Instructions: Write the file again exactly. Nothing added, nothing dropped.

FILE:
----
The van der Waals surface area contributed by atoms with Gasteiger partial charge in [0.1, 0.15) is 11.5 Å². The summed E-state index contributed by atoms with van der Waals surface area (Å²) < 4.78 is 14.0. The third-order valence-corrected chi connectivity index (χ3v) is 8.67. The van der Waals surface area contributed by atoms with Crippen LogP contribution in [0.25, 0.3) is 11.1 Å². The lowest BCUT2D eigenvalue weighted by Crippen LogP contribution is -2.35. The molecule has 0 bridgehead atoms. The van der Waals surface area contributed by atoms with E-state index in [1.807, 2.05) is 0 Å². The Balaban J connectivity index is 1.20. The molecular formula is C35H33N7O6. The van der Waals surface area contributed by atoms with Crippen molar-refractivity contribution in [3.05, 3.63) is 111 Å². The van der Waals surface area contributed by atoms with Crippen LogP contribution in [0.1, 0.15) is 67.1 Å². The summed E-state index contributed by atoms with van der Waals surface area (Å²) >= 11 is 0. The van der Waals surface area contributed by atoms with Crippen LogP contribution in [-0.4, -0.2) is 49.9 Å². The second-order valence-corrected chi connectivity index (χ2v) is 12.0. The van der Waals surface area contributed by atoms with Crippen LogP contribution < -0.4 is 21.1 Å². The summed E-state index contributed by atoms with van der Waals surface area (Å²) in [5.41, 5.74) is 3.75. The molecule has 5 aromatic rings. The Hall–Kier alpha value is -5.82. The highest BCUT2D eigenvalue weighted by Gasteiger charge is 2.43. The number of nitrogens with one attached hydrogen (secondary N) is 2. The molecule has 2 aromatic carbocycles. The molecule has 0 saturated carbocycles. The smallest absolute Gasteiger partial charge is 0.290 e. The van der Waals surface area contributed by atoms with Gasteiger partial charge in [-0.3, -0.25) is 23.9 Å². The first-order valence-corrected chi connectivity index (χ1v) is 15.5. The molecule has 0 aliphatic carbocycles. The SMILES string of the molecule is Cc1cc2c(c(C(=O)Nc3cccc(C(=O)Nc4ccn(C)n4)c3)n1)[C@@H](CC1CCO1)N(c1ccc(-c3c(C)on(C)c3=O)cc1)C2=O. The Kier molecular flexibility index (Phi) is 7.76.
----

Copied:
The van der Waals surface area contributed by atoms with Gasteiger partial charge in [0.1, 0.15) is 11.5 Å². The summed E-state index contributed by atoms with van der Waals surface area (Å²) < 4.78 is 14.0. The third-order valence-corrected chi connectivity index (χ3v) is 8.67. The van der Waals surface area contributed by atoms with Crippen LogP contribution in [0.25, 0.3) is 11.1 Å². The lowest BCUT2D eigenvalue weighted by Crippen LogP contribution is -2.35. The molecule has 0 bridgehead atoms. The van der Waals surface area contributed by atoms with E-state index in [1.807, 2.05) is 0 Å². The Balaban J connectivity index is 1.20. The molecular formula is C35H33N7O6. The van der Waals surface area contributed by atoms with Crippen molar-refractivity contribution in [3.05, 3.63) is 111 Å². The van der Waals surface area contributed by atoms with Crippen LogP contribution in [0.1, 0.15) is 67.1 Å². The summed E-state index contributed by atoms with van der Waals surface area (Å²) >= 11 is 0. The van der Waals surface area contributed by atoms with Crippen LogP contribution in [-0.4, -0.2) is 49.9 Å². The second-order valence-corrected chi connectivity index (χ2v) is 12.0. The van der Waals surface area contributed by atoms with Crippen LogP contribution < -0.4 is 21.1 Å². The summed E-state index contributed by atoms with van der Waals surface area (Å²) in [5.41, 5.74) is 3.75. The molecule has 5 aromatic rings. The Hall–Kier alpha value is -5.82. The highest BCUT2D eigenvalue weighted by Gasteiger charge is 2.43. The number of nitrogens with one attached hydrogen (secondary N) is 2. The molecule has 2 aromatic carbocycles. The molecule has 0 saturated carbocycles. The smallest absolute Gasteiger partial charge is 0.290 e. The van der Waals surface area contributed by atoms with Gasteiger partial charge in [-0.3, -0.25) is 23.9 Å². The first-order valence-corrected chi connectivity index (χ1v) is 15.5. The molecule has 0 aliphatic carbocycles. The SMILES string of the molecule is Cc1cc2c(c(C(=O)Nc3cccc(C(=O)Nc4ccn(C)n4)c3)n1)[C@@H](CC1CCO1)N(c1ccc(-c3c(C)on(C)c3=O)cc1)C2=O. The Kier molecular flexibility index (Phi) is 7.76.